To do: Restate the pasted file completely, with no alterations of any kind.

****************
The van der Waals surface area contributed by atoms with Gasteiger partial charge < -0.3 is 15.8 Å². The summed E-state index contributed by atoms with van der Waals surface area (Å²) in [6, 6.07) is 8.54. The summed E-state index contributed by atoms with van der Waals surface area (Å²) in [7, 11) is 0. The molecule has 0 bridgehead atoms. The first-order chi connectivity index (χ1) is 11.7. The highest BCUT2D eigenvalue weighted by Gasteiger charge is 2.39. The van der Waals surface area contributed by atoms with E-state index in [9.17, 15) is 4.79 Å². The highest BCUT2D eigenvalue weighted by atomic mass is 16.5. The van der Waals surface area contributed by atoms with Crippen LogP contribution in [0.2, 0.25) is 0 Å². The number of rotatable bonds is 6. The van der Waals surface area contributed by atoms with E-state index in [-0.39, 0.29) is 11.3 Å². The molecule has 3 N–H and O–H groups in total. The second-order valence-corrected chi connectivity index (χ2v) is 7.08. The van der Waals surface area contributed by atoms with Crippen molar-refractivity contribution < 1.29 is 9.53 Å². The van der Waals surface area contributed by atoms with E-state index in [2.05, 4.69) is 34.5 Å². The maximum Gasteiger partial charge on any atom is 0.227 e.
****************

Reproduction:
The van der Waals surface area contributed by atoms with Gasteiger partial charge < -0.3 is 15.8 Å². The summed E-state index contributed by atoms with van der Waals surface area (Å²) in [6, 6.07) is 8.54. The summed E-state index contributed by atoms with van der Waals surface area (Å²) in [7, 11) is 0. The molecule has 0 bridgehead atoms. The first-order chi connectivity index (χ1) is 11.7. The highest BCUT2D eigenvalue weighted by Gasteiger charge is 2.39. The van der Waals surface area contributed by atoms with E-state index in [9.17, 15) is 4.79 Å². The highest BCUT2D eigenvalue weighted by atomic mass is 16.5. The van der Waals surface area contributed by atoms with Crippen LogP contribution in [0.2, 0.25) is 0 Å². The number of rotatable bonds is 6. The van der Waals surface area contributed by atoms with E-state index in [-0.39, 0.29) is 11.3 Å². The molecule has 3 N–H and O–H groups in total. The second-order valence-corrected chi connectivity index (χ2v) is 7.08. The van der Waals surface area contributed by atoms with Crippen molar-refractivity contribution < 1.29 is 9.53 Å². The van der Waals surface area contributed by atoms with E-state index in [2.05, 4.69) is 34.5 Å². The maximum Gasteiger partial charge on any atom is 0.227 e.